The SpaceX “Crew Dragon” has finally concluded its historic mission to the International Space Station (ISS) today (March 8). The SpaceX Dragon vehicle left the International Space Station after being docked there for the past week, and re-entered Earth’s atmosphere. The Crew Dragon capsule splashed down, off the Florida coast, in the Atlantic Ocean today at 8:45 a.m. EST (1345 GMT). Four parachutes brought it into “soft contact” with water and heat-shield prevented the capsule from burning on re-entry.

The mission was significant as it fulfilled NASA’s desire to send astronauts from US soil, in a US-built module. NASA were using Russian capsules to send their astronauts to the ISS and the successful launch would allow them to being using SpaceX capsules to transport their astronauts.

“This really is an American achievement that spans many generations of NASA administrators and over a decade of work by the NASA team,” said Administrator Jim Bridenstine said after the splash-down.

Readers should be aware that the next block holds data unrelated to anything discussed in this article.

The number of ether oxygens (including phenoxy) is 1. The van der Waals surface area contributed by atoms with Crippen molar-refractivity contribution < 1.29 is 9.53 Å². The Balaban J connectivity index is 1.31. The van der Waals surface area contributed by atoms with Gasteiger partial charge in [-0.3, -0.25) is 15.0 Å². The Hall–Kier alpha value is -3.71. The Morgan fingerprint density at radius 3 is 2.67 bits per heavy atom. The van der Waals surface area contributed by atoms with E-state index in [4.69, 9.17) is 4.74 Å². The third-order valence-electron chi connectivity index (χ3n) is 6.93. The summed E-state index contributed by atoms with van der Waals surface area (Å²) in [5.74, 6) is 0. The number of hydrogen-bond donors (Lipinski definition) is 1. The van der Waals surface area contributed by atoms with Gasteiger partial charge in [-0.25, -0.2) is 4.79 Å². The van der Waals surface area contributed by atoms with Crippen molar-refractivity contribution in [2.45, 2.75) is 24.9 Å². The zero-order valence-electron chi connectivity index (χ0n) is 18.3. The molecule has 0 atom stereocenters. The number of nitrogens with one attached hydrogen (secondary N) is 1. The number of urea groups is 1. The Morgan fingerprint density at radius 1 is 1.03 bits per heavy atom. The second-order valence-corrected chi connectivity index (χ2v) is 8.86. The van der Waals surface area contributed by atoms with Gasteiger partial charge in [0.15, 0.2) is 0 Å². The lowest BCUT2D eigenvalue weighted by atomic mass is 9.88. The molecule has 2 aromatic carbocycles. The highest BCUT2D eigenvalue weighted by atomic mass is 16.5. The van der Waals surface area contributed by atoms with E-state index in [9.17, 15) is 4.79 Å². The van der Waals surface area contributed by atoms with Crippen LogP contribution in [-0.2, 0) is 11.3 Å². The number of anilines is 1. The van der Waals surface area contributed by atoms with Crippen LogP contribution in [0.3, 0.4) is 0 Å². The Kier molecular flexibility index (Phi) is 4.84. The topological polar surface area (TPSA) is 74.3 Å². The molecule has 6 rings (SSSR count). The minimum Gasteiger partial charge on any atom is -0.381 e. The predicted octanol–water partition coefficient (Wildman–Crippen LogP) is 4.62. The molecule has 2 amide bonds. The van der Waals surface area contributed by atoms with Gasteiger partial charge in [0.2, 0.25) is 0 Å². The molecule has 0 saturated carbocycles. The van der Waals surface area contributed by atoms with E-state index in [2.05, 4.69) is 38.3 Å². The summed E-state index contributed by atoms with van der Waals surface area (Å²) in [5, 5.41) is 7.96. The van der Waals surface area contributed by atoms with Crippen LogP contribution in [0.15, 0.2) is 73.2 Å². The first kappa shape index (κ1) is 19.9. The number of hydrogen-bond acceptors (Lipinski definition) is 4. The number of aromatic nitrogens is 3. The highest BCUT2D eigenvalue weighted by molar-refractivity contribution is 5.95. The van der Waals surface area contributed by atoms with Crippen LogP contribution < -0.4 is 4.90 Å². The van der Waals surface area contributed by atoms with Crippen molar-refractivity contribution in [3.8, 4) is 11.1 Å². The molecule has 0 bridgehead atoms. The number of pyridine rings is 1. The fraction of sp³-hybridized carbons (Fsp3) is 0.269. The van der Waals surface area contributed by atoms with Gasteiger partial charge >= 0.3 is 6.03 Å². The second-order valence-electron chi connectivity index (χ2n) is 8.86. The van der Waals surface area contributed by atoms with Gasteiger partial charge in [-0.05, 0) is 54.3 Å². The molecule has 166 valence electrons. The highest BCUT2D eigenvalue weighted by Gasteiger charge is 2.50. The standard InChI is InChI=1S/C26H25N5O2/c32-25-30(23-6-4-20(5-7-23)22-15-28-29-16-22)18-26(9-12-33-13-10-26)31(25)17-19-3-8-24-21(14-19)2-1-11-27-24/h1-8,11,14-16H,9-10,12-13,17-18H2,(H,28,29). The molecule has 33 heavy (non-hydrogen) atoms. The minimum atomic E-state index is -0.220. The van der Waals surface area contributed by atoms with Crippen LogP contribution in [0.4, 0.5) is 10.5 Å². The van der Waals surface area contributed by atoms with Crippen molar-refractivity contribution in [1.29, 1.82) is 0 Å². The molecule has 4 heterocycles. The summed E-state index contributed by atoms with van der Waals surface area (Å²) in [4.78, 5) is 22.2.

The successful demo now paves the way for two further launches, an high-altitude abort test, and the transportation of two astronauts to the ISS. Both launches are expected to take place in June and July respectively.

“It was an incredible journey to get to this moment,” he said. “The teams have just done an amazing job – both the SpaceX and the Nasa teams jointly,” said Benjamin Reed, director of crew mission management at SpaceX . “I can’t believe how well the whole mission has gone. Pretty much everything at every point everything’s been nailed all the way,” he added.

NASA and Boeing also have a contract for astronaut transportation, with Boeing set to demo their space capsule. However, it is SpaceX that still continues to lead the space exploration market and seems to be getting even more momentum.

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